This is from Alexander Levy’s science fair project. He is 7yrs old and lives in Hawaii.
If everyone in the country repaired the water leaks around their homes, we could save over 200 BILLION GALLONS EACH YEAR. To answer it in days, divide by 365. (about 1/2 billion gallons a day)
How Much Water Are We Wasting by Not Fixing Leaks?
By Alexander Levy
INTRODUCTION: According to http://www.waterconserve.org/ across America, freshwater supplies are becoming scarce and water efficiency is needed as never before. Examples are all around us: An epic drought in Georgia threatens the water supply for millions. Florida doesn’t have nearly enough water for its expected population boom. The Great Lakes are shrinking. Upstate New York’s reservoirs have dropped to record lows. And in the West, the Sierra Nevada snowpack is melting faster each year. According to http://www.monolake.org, the State of California uses almost 7% of its energy to pump and treat water. So, saving water also saves energy. Saving energy helps prevent global warming. Here at home, according to the Honolulu Board of Water Supply at http://www.hbws.org, our primary source of drinking water is groundwater: fresh water, filtered through mountain watersheds and held within the porous volcanic rock of the island. Our island water supply is a precious resource that requires our care and concern. To extend the life of this precious resource, we need to be more conscious of water conservation practices in our everyday lives. Leaks are the biggest water waster. A leak of one drop per second wastes 2,400 gallons of water per year! I decided to try to figure out how much water we could save by repairing the leaks around our homes.
PROBLEM: Water is necessary for all life. It is a valuable and limited resource. How can we figure out how much water we can save by repairing leaks around our homes?
HYPOTHESIS: If I measure the amount of water that is being wasted by leaks in the homes near mine in one minute, I can estimate how much is being wasted in the entire City, Island, State, and Country every year. To get the most accurate results, I would have to check every single home for the whole year. By assuming that the other homes not measured would be similar to the ones that I do measure, knowing how many homes are, and assuming that the leaks that I find in one minute continue for the next year, I can estimate how much is being wasted by all the homes in a year.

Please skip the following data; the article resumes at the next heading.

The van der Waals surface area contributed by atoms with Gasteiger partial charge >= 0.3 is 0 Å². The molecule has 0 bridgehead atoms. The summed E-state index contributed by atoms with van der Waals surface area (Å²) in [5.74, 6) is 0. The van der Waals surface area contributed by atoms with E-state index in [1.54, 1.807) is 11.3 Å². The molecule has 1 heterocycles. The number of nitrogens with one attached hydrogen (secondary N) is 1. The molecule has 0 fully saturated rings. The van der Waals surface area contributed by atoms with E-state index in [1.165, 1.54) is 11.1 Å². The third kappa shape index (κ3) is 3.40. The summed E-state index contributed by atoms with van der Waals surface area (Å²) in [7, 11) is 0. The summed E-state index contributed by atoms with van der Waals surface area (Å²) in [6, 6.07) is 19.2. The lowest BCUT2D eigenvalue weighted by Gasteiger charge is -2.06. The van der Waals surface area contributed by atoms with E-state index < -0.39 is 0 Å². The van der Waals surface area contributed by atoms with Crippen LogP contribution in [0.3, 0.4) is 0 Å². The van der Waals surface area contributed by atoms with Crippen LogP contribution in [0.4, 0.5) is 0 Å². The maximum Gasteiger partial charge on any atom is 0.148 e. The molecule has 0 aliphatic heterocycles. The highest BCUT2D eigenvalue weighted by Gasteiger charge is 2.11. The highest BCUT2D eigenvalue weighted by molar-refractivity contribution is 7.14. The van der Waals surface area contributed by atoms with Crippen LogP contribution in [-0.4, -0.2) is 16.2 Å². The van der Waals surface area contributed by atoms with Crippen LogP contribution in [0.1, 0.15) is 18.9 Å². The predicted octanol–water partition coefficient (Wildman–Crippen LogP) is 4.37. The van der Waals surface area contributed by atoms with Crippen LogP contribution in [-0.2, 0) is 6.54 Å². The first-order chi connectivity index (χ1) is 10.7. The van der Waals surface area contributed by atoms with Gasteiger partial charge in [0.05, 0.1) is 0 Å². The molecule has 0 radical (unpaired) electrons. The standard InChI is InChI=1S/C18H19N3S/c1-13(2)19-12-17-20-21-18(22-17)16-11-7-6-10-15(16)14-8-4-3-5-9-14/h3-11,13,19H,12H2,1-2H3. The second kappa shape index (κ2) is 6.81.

METHOD: Honolulu Board of Water Supply at http://www.hbws.org described how to check a water meter for leaks I went to 10 houses checking their water meters. I wrote down how much the 1/100 gallon meter moved in 60 seconds.
Water wasted (in gallons/minute)
224 Lumahai Place
230 Lumahai Place
236 Lumahai Place
242 Lumahai Place
245 Lumahai Place
248 Lumahai Place
252 Lumahai Place
253 Lumahai Place
254 Lumahai Place
RESULTS: Add the 10 results together and divide by 10. The average house leaked 0.0034 gallons/minute. So, the average house in my study leaks 0.0034 gallons/minute X 60 minutes/hour X 24 hours/day x 365 days /year = 1787 gallons /year. Multiply that by the number of household in a given location to find the amount of water wasted by household leaks in a year.
# of households
The number of households came from the 2007 Census at http://quickfacts.census.gov/qfd/states/15000.html
CONCLUSION: If everyone in the country repaired the water leaks around their homes, we could save over 200 BILLION GALLONS EACH YEAR.
DISCUSSION: Six of the houses did not have leaks. I told the other four neighbors about their leaks and gave them blue dye tablets to check their toilets for leaks. These are available for free at City Mill. If I could check more houses, my results would be more accurate. For future year science projects, I plan to get classmates or friends to each check 10 houses, or will try to find kids around the country or the world to each check 10 houses and give me the results. If every child in the country checked 10 houses, we could find and fix all these leaks and save all this water.
To contact Alex (though his dad), e mail firstname.lastname@example.org
He will need colaborators for the next part of his project (for next years science fair.
Also, his answer 1/4 trillion gallons a year, is close to the EPA posted estimate of 1 trillion Gallons a year. I cannot find out how the EPA came up with their figure.
While the figures above do shed some light on the issue, it is tough to say just how much water is “wasted” every day. Yes, Americans do waste a great deal of water every day however it seems impossible to say how much of that water is used wastefully and how much is used for practical and/or necessary purposes.
“Between 1950 and 2000, the U.S. population nearly doubled. However, in that same period, public demand for water more than tripled! Americans now use an average of 100 gallons of water each day — enough to fill 1,600 drinking glasses!” –> Now that is a riduclous amount. I am not a fan of wasting water, and believe it is something that is taken for granted by many of us, including myself sometimes.
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